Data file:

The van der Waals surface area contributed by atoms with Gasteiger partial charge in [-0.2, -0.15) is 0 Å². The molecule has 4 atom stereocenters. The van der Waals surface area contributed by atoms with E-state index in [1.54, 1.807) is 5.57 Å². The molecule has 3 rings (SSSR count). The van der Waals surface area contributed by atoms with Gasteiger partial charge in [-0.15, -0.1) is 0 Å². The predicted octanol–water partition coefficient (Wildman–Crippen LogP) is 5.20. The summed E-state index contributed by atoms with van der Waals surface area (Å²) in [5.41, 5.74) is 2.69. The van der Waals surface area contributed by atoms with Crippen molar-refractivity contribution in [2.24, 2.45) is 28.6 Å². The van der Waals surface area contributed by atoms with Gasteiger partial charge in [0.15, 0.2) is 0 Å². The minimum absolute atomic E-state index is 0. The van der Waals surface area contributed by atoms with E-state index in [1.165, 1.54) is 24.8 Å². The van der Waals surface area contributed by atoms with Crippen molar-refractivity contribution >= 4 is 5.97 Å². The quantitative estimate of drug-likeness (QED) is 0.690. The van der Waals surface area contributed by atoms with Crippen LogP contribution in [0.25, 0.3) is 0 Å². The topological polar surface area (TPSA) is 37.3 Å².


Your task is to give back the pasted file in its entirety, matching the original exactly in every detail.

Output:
The van der Waals surface area contributed by atoms with Gasteiger partial charge in [-0.2, -0.15) is 0 Å². The molecule has 4 atom stereocenters. The van der Waals surface area contributed by atoms with E-state index in [1.54, 1.807) is 5.57 Å². The molecule has 3 rings (SSSR count). The van der Waals surface area contributed by atoms with Gasteiger partial charge in [-0.15, -0.1) is 0 Å². The predicted octanol–water partition coefficient (Wildman–Crippen LogP) is 5.20. The summed E-state index contributed by atoms with van der Waals surface area (Å²) in [5.41, 5.74) is 2.69. The van der Waals surface area contributed by atoms with Crippen molar-refractivity contribution in [2.24, 2.45) is 28.6 Å². The van der Waals surface area contributed by atoms with Gasteiger partial charge in [0.15, 0.2) is 0 Å². The minimum absolute atomic E-state index is 0. The van der Waals surface area contributed by atoms with E-state index in [1.165, 1.54) is 24.8 Å². The van der Waals surface area contributed by atoms with Crippen molar-refractivity contribution >= 4 is 5.97 Å². The quantitative estimate of drug-likeness (QED) is 0.690. The van der Waals surface area contributed by atoms with Crippen LogP contribution in [0.25, 0.3) is 0 Å². The topological polar surface area (TPSA) is 37.3 Å².